False Friends, for me, has come to mean basically anything that creates translational interference when shuttling between Spanish and English (for example), not just the standard definition of false cognates. The good news is that between these two languages there are many true friends, but of course that’s where the problems starts. What’s the Spanish expression about trust (confianza, in this case) leading to problems? (It’s actually closer to generating disgust, isn’t it?). Anyway, I’ve tried to break the false friends down by category and serve them up in bite-sized posts. Enjoy.  :)

False Friends: Oft Confused Time expressions

In the (not this) moment is a good place to be, a la carpe diem, but if you just mean now (which in English means now, not in a few minutes or a few minutes ago) you probably mean at the moment.

Soon/early (both translate as pronto): Potentially tricky concept division here. Soon is generally in reference to now, while early usually means before an understood or arranged time. I’ll get it done soon would mean that you won’t have to wait long, but you talk about being early for an appointment/date (not exactly the same thing) /class/interview, etc. If you get up early (Sorry, no single-word equivielnt for madrugar), it means compared to normal or what one would assume (not asumir) to be normal. Continue reading

False Friends: Bureaucracy (competent organisms?)

In the USA, the Internal Revenue Service is who you file your taxes (not make the declaration) with. Whether or not (those last two words are pleonastic, but I like them here) they are a competent organism depends entirely on (not of) your opinion. And it would be strange if they were called the Ranch and the official program for preparing your taxes (not the rent) were called Father.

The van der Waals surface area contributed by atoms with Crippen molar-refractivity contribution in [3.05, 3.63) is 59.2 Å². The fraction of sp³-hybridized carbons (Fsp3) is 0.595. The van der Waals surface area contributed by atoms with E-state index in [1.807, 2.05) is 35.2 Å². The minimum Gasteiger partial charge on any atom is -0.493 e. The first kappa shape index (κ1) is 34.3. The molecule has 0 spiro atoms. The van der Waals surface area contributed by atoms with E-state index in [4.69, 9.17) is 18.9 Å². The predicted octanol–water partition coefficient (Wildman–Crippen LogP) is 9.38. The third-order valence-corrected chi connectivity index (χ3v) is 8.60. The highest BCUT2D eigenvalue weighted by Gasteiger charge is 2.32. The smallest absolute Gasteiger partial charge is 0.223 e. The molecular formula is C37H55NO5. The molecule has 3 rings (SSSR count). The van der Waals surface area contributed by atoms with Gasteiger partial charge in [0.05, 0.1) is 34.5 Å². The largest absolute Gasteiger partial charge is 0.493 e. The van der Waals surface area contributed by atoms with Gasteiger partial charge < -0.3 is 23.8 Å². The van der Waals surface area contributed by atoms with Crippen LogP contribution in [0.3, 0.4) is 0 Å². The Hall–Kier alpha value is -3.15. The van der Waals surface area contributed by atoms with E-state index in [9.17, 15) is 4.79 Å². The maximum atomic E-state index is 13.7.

You don’t discount things on your tax forms, but you can deduct them.

Rest is what you do after you get your taxes in. It doesn’t mean subtract.

Dreams, Pipedreams & Daydreams

or Growing up & Growing Old

Gotta love the lyrics on the Allman Bros’ classic Dreams, off their 1st album:

 Sometimes I hunger

for the dreams

I’ll never see

Who can’t relate (FF alert!) to that? And how cool a verb is hunger?

Then there’s the powerful line In Clint Eastwood’s late-era Oscar-winning Western The Unforgiven. When explaining to the young wannabe gunslinger that killing actually is a big deal, the seasoned Eastwood says something like: “When you take a man’s life, you take away all his dreams.”

Now it strikes me that there are different types of dreams, as everyone knows and as my title here suggests. Beyond the obvious awake/unconscious dichotomy, a line can be drawn between aspirational dreams and other ones. By aspirational, I mean those that we aspire to fulfill or reach —our goals, ambitions, etc. Daydreams, meanwhile, have the rap of mere free-time fillers, while pipedreams are daydreams mistaken for aspirational ones.

I’d like to see if this breakdown holds together once we break it down, however. Aspirational dreams are clearly definitional when it comes to humans. Art, technology, organized society itself can only germinate and have germinated from dream seeds. Indeed, the root of aspirational, like inspire and expire, has to do with breathing, with life itself.

But who’s to say that those other kinds of dreams are less life-sustaining? Can a person without a rich fantasy life be said to have a rich life at all? How can we discount the power of early fantasies in the later organization of one’s life, in terms of love, work and the rest? How many inventions originally spawn in the fertile clouds of daydreams? How few, or depressingly few if you prefer, of our aspirational dreams actually come to fruition as we grow old(er)? And does that lack of eventual reality (real eventuality?) make them any less life-sustaining? I’d say not, hence the power in the lines from The Unforgiven and Dreams.

Intro Ditties

Many of these ditties were originally used as dictated gapfills for my students. Some, like Dreams, turned out to be nearly impossible, even for the most advanced students. For notes on how texts like these might be used in class, please see the Intro in Gapfills. Meanwhile, I’m hoping some of these little snatches (resonant term?) will stand on their own without having to be bent into exercises and force-fed to captive audiences.